1) The fuselage sides were  over-painted with semigloss sea blue (which is a darker colour than Non Spec Sea Blue) or a fresh batch of Non Spec Sea Blue which had not yet begun to "chalk" due to sun exposure.


2) If the plane was re-painted into the graded 4 tone scheme at the depot level (Like NAS Norfolk, Philadelphia, or San Diego), the Non Spec Sea Blue was extended very low on the fuselage sides with just a minimal amount of Intermediate Blue transition.


As Birdcage Corsairs go, there are several other worthy items of note....


1) The plane appears to have had the upper cowl flap modification installed very late in the game, as it has not yet been painted. Also the common problem of fuel tank leakage is evident, and Squadron engineers felt a few more pieces of tape would be useful, resulting in the Hyper-Dodecahedron-esque tape treatment on the fuel tank cover.


2) Unlike Marine aircraft, these planes were not fitted with the MK XLI bomb racks under each wing.


3) The radio antenna installation was much simplified over antenna installations we're used to seeing on Corsairs. A single antenna wire attached to the leading edge of the right hand horizontal stabilizer, ran up to the rubber tensioner, and then down to the ceramic insulator fitted to the fuselage just behind the canopy. There are Radar Altimeter Antennae fitted to the fuselage keel as well as a transponder antenna (not visible). A single whip antenna on the fuselage spine completes the antenna configuration.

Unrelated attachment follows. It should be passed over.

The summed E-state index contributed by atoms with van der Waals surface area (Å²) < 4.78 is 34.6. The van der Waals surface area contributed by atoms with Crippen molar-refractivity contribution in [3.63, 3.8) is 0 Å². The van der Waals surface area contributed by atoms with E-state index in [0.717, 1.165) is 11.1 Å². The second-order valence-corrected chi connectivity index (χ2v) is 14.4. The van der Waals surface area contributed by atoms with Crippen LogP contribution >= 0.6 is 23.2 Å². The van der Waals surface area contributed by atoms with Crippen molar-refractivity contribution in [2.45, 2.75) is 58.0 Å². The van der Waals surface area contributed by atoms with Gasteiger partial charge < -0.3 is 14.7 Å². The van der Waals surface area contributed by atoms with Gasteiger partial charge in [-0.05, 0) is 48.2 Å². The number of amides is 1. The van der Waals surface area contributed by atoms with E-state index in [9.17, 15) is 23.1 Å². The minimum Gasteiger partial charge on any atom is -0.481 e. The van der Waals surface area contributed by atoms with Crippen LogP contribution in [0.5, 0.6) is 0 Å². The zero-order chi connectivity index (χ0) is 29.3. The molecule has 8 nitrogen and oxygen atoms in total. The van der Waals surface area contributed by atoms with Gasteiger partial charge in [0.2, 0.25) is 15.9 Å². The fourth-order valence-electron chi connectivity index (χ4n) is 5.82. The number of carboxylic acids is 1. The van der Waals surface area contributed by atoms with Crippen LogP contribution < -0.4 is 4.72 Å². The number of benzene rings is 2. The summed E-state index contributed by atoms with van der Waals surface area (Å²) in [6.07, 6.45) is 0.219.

4) If you look closely, you will see that the armored glass has been removed. This was somewhat of a mixed blessing, since it improved visibility at night, but made stern attacks much more dicey in light of tail gunners aboard Japanese G4M "Betty" bombers.


5) The canopy appears to have been retrofitted with additional armor plate (The unmentioned "Part E23" in the Tamiya kit).


6) The inboard right wing root shows an unusual degree of exposed, bare metal. Not at all uncommon to see this, since many access doors were on the upper right hand side of the Corsair fuselage. This is an extreme case.


7) Finally, although its a Birdcage Corsair, the plane has been fitted with the taller tailwheel post, no doubt to improve visibility over the nose. The Corsair went thru a protracted evolution of the tailwheel assembly in an effort to improve visibility over the nose, and reduce the tendency to "swing" on landing due to Gyroscopic Precession.


If you get a chance to build a model of a plane for the guy who actually flew it, take the opportunity while you can. Bob just turned 94 and is sharp as a tack and still in good enough health to appreciate the kind of work we do. But people like Bob are perishing fast. He's one of the few surviving Birdcage Corsair pilots.


Construction of my second 32nd Birdcage has begun. Watch this space.



Edited by David Hansen